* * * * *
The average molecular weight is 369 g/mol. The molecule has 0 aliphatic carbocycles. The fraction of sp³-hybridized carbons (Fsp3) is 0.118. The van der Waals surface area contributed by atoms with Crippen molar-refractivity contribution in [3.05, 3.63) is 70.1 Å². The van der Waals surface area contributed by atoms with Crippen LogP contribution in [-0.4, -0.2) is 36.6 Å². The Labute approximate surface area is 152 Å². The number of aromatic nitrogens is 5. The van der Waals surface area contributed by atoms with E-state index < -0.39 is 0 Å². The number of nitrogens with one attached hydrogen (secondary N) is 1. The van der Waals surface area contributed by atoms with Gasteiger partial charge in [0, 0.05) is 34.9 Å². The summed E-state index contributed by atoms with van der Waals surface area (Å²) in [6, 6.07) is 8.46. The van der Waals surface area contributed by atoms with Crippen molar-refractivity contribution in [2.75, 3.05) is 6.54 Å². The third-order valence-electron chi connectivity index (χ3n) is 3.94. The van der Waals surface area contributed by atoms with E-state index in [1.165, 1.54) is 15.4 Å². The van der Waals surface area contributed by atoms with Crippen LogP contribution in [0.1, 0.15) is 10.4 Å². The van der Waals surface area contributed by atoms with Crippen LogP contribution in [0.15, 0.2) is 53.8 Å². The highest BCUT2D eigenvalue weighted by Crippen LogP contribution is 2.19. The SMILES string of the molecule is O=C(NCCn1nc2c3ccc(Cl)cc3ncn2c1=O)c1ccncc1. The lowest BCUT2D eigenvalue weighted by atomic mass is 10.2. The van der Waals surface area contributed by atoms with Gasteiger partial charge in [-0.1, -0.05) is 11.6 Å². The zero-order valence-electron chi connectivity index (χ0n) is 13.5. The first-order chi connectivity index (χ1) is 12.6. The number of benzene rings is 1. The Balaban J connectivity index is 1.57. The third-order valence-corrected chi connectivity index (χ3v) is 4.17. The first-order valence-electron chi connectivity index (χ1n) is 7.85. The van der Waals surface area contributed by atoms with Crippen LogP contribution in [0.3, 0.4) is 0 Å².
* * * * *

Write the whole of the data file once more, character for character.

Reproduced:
The average molecular weight is 369 g/mol. The molecule has 0 aliphatic carbocycles. The fraction of sp³-hybridized carbons (Fsp3) is 0.118. The van der Waals surface area contributed by atoms with Crippen molar-refractivity contribution in [3.05, 3.63) is 70.1 Å². The van der Waals surface area contributed by atoms with Crippen LogP contribution in [-0.4, -0.2) is 36.6 Å². The Labute approximate surface area is 152 Å². The number of aromatic nitrogens is 5. The van der Waals surface area contributed by atoms with E-state index < -0.39 is 0 Å². The number of nitrogens with one attached hydrogen (secondary N) is 1. The van der Waals surface area contributed by atoms with Gasteiger partial charge in [0, 0.05) is 34.9 Å². The summed E-state index contributed by atoms with van der Waals surface area (Å²) in [6, 6.07) is 8.46. The van der Waals surface area contributed by atoms with Crippen molar-refractivity contribution in [2.75, 3.05) is 6.54 Å². The third-order valence-electron chi connectivity index (χ3n) is 3.94. The van der Waals surface area contributed by atoms with E-state index in [1.165, 1.54) is 15.4 Å². The van der Waals surface area contributed by atoms with Crippen LogP contribution in [0.1, 0.15) is 10.4 Å². The van der Waals surface area contributed by atoms with Crippen LogP contribution in [0.15, 0.2) is 53.8 Å². The highest BCUT2D eigenvalue weighted by Crippen LogP contribution is 2.19. The SMILES string of the molecule is O=C(NCCn1nc2c3ccc(Cl)cc3ncn2c1=O)c1ccncc1. The lowest BCUT2D eigenvalue weighted by atomic mass is 10.2. The van der Waals surface area contributed by atoms with Gasteiger partial charge in [-0.1, -0.05) is 11.6 Å². The zero-order valence-electron chi connectivity index (χ0n) is 13.5. The first-order chi connectivity index (χ1) is 12.6. The number of benzene rings is 1. The Balaban J connectivity index is 1.57. The third-order valence-corrected chi connectivity index (χ3v) is 4.17. The first-order valence-electron chi connectivity index (χ1n) is 7.85. The van der Waals surface area contributed by atoms with Crippen LogP contribution in [0.3, 0.4) is 0 Å².